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Autologous peripheral stem-cell transplantation.

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U.S. Department of Health and Human Services Public Health Service Agency for Health Care Policy and Research Rockville, MD, USA.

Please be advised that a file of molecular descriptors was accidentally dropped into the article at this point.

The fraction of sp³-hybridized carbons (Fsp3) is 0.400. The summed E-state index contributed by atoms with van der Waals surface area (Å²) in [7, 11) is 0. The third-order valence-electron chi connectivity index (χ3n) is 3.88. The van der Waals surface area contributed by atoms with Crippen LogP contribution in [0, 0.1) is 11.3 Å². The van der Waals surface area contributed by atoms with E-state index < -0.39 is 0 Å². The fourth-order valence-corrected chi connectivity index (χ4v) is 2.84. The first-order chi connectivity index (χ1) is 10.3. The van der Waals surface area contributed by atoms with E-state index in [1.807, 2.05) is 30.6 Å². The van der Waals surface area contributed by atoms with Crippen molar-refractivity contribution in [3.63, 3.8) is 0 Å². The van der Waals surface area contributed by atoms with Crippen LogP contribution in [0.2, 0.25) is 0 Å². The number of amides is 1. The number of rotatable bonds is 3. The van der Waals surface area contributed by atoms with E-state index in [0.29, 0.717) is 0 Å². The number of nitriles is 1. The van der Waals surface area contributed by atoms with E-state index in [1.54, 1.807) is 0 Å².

Autologous peripheral stem-cell transplantation (APSCT) has been extensively applied to support cancer patients who have undergone high-dose chemotherapy (HDCT) and suffer from the effects of otherwise prolonged or irreversible myelosuppression. The APSCT process involves harvesting of autologous progenitor cells from a patient's circulating blood (via leukapheresis), cryopreservation of the cells, and subsequent intravenous infusion for bone marrow hematopoietic reconstitution (HR). Although pluripotent stem cells, capable of multilineage differentiation, cannot be distinguished by morphologic criteria, they can be characterized as being CD34+ cells capable of indefinite self-renewal in situ and long-term self-renewal in cell cultures. Bone marrow and peripheral blood are common sources of autologous progenitor cells. Current techniques to identify and separate CD34+ cells for use in APSCT have resulted in fewer tumor cells being infused than if unseparated peripheral stem cells (PSC) were transplanted, with no differences noted in HR. Chemotherapy- and cytokine-induced mobilization results in increases in progenitor cells, necessitating fewer phereses to harvest sufficient numbers of progenitor cells for engraftment. This assessment addresses the safety, efficacy, and cost-effectiveness of the use of PSC for HR and improving patient outcome, as well as the indications and criteria for patient selection for the use of APSCT. Available information from study panels, research centers, institutions, and government agencies is reviewed; randomized clinical tests (or lack thereof) are discussed; and comparisons are made between APSCT and autologous bone marrow transplantation (ABMT), an accepted therapy in treatment of some malignancies (e.g., leukemia and lymphoma). The author concludes that existing evidence indicates that PSC can provide satisfactory HR, and the rate of HR via PSC does not seem consistently different from that of ABMT. The clinical importance of HR continues to be secondary to the primary issue of the patient benefits of HDCT in terms of antitumor response, palliation, or survival.

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